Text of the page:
Today, artificial means can make a few genetic changes in the biological structure of animals and agricultural products. Stronger horses and bigger cabbages can be produced. But Darwin clearly drew the wrong deductions from these instances. Loren Eisley, one of the world's most prominent anthropologists, explains:
It would appear that careful domestic breeding, whatever it may do to improve the quality of race horses or cabbages, is not actually in itself the road to the endless biological deviation which is evolution. There is great irony in this situation, for more than almost any other single factor, domestic breeding has been used as an argument for ...evolution.104
And Edward S. Deevey, a biologist and ecologist at the University of Florida, points out that there is a limitation to variation in nature: "Wheat is still wheat, and not, for instance, grapefruit; and we can no more grow wings on pigs than hens can make cylindrical eggs." 105
Experiments conducted on fruit flies also struck the wall of "genetic limitation." In all of these experiments, fruit flies underwent changes to a certain extent, but beyond that limit, no change was observed. Ernst Mayr, a well-known neo-Darwinist, reports from two experiments done on fruit flies:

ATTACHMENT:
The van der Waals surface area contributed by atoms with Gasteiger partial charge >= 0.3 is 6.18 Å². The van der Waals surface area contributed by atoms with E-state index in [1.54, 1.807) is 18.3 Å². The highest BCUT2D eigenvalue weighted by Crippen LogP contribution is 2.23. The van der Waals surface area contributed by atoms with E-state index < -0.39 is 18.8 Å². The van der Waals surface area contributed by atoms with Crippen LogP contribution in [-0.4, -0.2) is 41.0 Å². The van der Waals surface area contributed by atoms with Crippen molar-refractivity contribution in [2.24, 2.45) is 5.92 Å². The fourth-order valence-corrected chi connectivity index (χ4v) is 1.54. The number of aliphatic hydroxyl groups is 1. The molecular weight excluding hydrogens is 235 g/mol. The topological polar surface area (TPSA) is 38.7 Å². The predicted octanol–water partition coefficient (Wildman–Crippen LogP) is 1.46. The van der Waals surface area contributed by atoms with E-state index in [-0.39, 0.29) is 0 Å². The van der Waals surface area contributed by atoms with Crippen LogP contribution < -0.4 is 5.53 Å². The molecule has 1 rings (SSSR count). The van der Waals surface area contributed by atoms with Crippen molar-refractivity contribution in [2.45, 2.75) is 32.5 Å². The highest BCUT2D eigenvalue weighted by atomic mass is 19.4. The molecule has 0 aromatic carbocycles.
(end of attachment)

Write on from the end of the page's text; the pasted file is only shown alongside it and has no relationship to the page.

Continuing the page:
In the starting stock, the combined average bristle number of males and females on these segments was about 36. Selection for low bristle number was able to lower this average after 30 generations to 25 chaetae, after which the line soon died out owing to sterility...In the "high line" (selection for high bristle number), progress was at first rapid and steady. Within 20 generations bristle number had risen from 36 to an average 56, without marked spurts or plateaus. At this stage sterility became severe.106
After these experiments, Mayr reached the following conclusion:
Obviously any drastic improvement under selection must seriously deplete the store of genetic variability...The most frequent correlated response of one-sided selection is a drop in general fitness. This plagues virtually every breeding experiment.107
One of the most important texts dealing with this subject is Natural Limits to Biological Change written by biology professor Lane P. Lester and molecular biologist Raymond G. Bohlin. In their book's introduction, they write: